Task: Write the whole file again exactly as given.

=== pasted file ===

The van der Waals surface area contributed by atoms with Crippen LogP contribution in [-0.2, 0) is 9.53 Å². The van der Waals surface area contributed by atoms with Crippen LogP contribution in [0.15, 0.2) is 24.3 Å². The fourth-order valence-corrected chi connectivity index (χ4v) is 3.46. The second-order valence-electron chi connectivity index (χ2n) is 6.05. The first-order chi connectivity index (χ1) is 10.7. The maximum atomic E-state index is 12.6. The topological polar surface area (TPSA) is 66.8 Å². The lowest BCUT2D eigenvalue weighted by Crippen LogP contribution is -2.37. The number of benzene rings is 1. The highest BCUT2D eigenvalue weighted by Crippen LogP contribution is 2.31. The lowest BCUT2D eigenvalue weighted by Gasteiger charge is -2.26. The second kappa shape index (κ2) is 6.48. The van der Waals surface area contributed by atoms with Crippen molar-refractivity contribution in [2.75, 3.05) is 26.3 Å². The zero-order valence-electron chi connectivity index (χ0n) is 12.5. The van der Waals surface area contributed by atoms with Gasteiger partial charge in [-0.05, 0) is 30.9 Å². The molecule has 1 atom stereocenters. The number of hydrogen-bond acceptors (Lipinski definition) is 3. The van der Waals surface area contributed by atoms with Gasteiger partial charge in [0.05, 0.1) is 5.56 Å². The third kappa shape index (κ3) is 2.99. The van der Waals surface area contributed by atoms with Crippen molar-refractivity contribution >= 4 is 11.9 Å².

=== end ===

The van der Waals surface area contributed by atoms with Crippen LogP contribution in [-0.2, 0) is 9.53 Å². The van der Waals surface area contributed by atoms with Crippen LogP contribution in [0.15, 0.2) is 24.3 Å². The fourth-order valence-corrected chi connectivity index (χ4v) is 3.46. The second-order valence-electron chi connectivity index (χ2n) is 6.05. The first-order chi connectivity index (χ1) is 10.7. The maximum atomic E-state index is 12.6. The topological polar surface area (TPSA) is 66.8 Å². The lowest BCUT2D eigenvalue weighted by Crippen LogP contribution is -2.37. The number of benzene rings is 1. The highest BCUT2D eigenvalue weighted by Crippen LogP contribution is 2.31. The lowest BCUT2D eigenvalue weighted by Gasteiger charge is -2.26. The second kappa shape index (κ2) is 6.48. The van der Waals surface area contributed by atoms with Crippen molar-refractivity contribution in [2.75, 3.05) is 26.3 Å². The zero-order valence-electron chi connectivity index (χ0n) is 12.5. The van der Waals surface area contributed by atoms with Gasteiger partial charge in [-0.05, 0) is 30.9 Å². The molecule has 1 atom stereocenters. The number of hydrogen-bond acceptors (Lipinski definition) is 3. The van der Waals surface area contributed by atoms with Gasteiger partial charge in [0.05, 0.1) is 5.56 Å². The third kappa shape index (κ3) is 2.99. The van der Waals surface area contributed by atoms with Crippen molar-refractivity contribution >= 4 is 11.9 Å².